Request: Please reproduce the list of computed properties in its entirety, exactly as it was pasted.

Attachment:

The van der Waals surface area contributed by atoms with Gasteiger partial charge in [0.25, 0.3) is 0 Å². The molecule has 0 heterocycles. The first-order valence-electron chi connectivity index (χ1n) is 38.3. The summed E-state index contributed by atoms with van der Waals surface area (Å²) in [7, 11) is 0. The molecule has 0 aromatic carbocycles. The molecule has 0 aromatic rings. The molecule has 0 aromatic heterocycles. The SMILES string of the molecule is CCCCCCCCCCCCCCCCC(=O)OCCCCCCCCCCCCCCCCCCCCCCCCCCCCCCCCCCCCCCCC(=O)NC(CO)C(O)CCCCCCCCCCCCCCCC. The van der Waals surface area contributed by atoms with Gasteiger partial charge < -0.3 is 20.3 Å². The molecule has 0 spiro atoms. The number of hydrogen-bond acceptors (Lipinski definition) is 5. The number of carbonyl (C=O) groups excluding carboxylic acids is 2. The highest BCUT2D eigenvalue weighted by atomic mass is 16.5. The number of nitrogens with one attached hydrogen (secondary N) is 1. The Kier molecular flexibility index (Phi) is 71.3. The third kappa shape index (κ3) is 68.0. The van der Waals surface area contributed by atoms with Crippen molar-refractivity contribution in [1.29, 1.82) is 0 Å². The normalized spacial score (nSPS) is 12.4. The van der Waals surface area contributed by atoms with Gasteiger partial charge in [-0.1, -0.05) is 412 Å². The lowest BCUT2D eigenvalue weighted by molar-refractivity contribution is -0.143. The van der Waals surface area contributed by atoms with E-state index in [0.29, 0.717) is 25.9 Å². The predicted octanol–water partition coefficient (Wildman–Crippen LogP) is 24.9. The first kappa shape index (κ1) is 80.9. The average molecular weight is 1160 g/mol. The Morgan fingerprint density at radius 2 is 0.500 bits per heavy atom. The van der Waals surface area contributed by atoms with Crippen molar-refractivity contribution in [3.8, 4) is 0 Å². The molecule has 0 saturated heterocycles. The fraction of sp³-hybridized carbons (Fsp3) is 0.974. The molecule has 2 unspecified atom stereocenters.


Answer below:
The van der Waals surface area contributed by atoms with Gasteiger partial charge in [0.25, 0.3) is 0 Å². The molecule has 0 heterocycles. The first-order valence-electron chi connectivity index (χ1n) is 38.3. The summed E-state index contributed by atoms with van der Waals surface area (Å²) in [7, 11) is 0. The molecule has 0 aromatic carbocycles. The molecule has 0 aromatic rings. The molecule has 0 aromatic heterocycles. The SMILES string of the molecule is CCCCCCCCCCCCCCCCC(=O)OCCCCCCCCCCCCCCCCCCCCCCCCCCCCCCCCCCCCCCCC(=O)NC(CO)C(O)CCCCCCCCCCCCCCCC. The van der Waals surface area contributed by atoms with Gasteiger partial charge < -0.3 is 20.3 Å². The molecule has 0 spiro atoms. The number of hydrogen-bond acceptors (Lipinski definition) is 5. The number of carbonyl (C=O) groups excluding carboxylic acids is 2. The highest BCUT2D eigenvalue weighted by atomic mass is 16.5. The number of nitrogens with one attached hydrogen (secondary N) is 1. The Kier molecular flexibility index (Phi) is 71.3. The third kappa shape index (κ3) is 68.0. The van der Waals surface area contributed by atoms with Crippen molar-refractivity contribution in [1.29, 1.82) is 0 Å². The normalized spacial score (nSPS) is 12.4. The van der Waals surface area contributed by atoms with Gasteiger partial charge in [-0.1, -0.05) is 412 Å². The lowest BCUT2D eigenvalue weighted by molar-refractivity contribution is -0.143. The van der Waals surface area contributed by atoms with E-state index in [0.29, 0.717) is 25.9 Å². The predicted octanol–water partition coefficient (Wildman–Crippen LogP) is 24.9. The first kappa shape index (κ1) is 80.9. The average molecular weight is 1160 g/mol. The Morgan fingerprint density at radius 2 is 0.500 bits per heavy atom. The van der Waals surface area contributed by atoms with Crippen molar-refractivity contribution in [3.8, 4) is 0 Å². The molecule has 0 saturated heterocycles. The fraction of sp³-hybridized carbons (Fsp3) is 0.974. The molecule has 2 unspecified atom stereocenters.